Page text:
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22 & 9 Degree Moon Halo

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Author Topic: 22 & 9 Degree Moon Halo  (Read 493 times)
martinastro
Martin Mc Kenna
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« on: December 15, 2008, 06:10:41 pm »

A very high quality 22 degree Moon halo was visible late last night when cirrostratus cloud arrived before a warm front. The halo was extremely bright and even had a 9 degree halo on the inside around the Moon which is something I have only seen once before, during the day. Anybody else see it? Some good Geminid meteor activity around too, I was hoping I would capture one within the halo but I wasn't that lucky.



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jgs001
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« Reply #1 on: December 15, 2008, 06:51:08 pm »

Lovely Martin. Haven't seen the sky without clouds since Thursday of last week. No Geminids, no close approach moon...
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John9929
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« Reply #2 on: December 15, 2008, 08:54:36 pm »

Yes Martin, I saw the 9 degree halo as well though I have not checked all the images I took to see if I captured it. Here's one I got at about 0315UT, by 0430 thicker cloud had arrived. You can see Gemini to the right of the moon, Procyon below.
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« Reply #3 on: December 15, 2008, 09:01:07 pm »

Guys, I looked out at about 0400 and saw exactly the same as your photos, though I wasn't aware of the 9 deg halo. In fact, I'm pretty sure I've never seen a 9 deg halo, only the more familiar 23 deg variety.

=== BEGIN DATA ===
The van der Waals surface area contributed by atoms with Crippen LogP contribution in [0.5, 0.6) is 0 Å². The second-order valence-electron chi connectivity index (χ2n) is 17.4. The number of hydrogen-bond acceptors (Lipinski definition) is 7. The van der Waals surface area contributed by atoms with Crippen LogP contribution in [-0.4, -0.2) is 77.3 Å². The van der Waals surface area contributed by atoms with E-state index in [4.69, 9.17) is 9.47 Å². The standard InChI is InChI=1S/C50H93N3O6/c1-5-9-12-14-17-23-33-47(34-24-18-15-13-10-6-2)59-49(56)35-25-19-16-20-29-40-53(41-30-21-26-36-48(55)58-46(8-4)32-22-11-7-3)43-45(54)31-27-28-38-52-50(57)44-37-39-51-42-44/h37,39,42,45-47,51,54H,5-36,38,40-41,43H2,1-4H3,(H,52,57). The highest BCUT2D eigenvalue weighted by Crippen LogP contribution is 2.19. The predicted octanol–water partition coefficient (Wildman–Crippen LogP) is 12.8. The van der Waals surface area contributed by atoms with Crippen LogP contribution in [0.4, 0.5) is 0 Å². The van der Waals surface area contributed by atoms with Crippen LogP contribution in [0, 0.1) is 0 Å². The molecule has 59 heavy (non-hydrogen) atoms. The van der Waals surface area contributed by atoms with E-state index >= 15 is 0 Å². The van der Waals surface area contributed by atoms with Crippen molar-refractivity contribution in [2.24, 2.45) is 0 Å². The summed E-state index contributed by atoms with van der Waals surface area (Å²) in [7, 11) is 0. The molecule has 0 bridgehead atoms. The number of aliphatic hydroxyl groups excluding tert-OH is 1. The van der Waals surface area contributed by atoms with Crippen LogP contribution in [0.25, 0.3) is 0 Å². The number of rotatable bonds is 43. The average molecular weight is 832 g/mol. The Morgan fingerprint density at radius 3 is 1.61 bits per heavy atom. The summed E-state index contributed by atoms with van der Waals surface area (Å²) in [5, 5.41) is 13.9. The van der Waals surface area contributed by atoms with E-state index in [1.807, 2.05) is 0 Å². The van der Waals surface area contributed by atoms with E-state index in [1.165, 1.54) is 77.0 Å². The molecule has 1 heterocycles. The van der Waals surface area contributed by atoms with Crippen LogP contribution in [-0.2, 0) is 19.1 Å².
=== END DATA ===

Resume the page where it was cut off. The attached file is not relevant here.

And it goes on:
I took circa 100 images earlier in the night but didn't catch a single Geminid!

Clear skies,

Paul.
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martinastro
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« Reply #4 on: December 15, 2008, 09:03:32 pm »

Nice one John!. You have that 9 degree halo (and 22 degree halo) very well captured. We were observing that halo at the exact same time!  Smiley

Does anyone know how to remove lens flares from images using photoelements?
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rjgjr
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« Reply #5 on: December 15, 2008, 09:37:01 pm »

Martin, depending on the size and severity of the lens flare, I have used the cloning tool or paint brush to some success. You just have to enlarge it alot and be persistent with it.

Richard
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John9929
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« Reply #6 on: December 15, 2008, 10:51:51 pm »

Here's a slightly better one showing that 9 degree halo, if you move back about two feet from the PC screen you will see it better. It actually pass's between Castor and Pollux.
« Last Edit: December 16, 2008, 03:57:50 pm by John9929 » Report Spam   Logged

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martinastro
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« Reply #7 on: December 16, 2008, 02:06:02 pm »

Thanks for the tip Richard. I will keep that in mind for the future! Cheers.

John, the 9 d halo shows up very well there. There's great depth to your images. What did you have the aperture at?. Mine was F/4, was yours F/5 or something?

The larger and brigther Moon must have been the reason why that halo was so big and bright.
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Roman White
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« Reply #8 on: December 19, 2008, 03:01:11 pm »

Martin, John, nice images  Smiley Very distinct halo.
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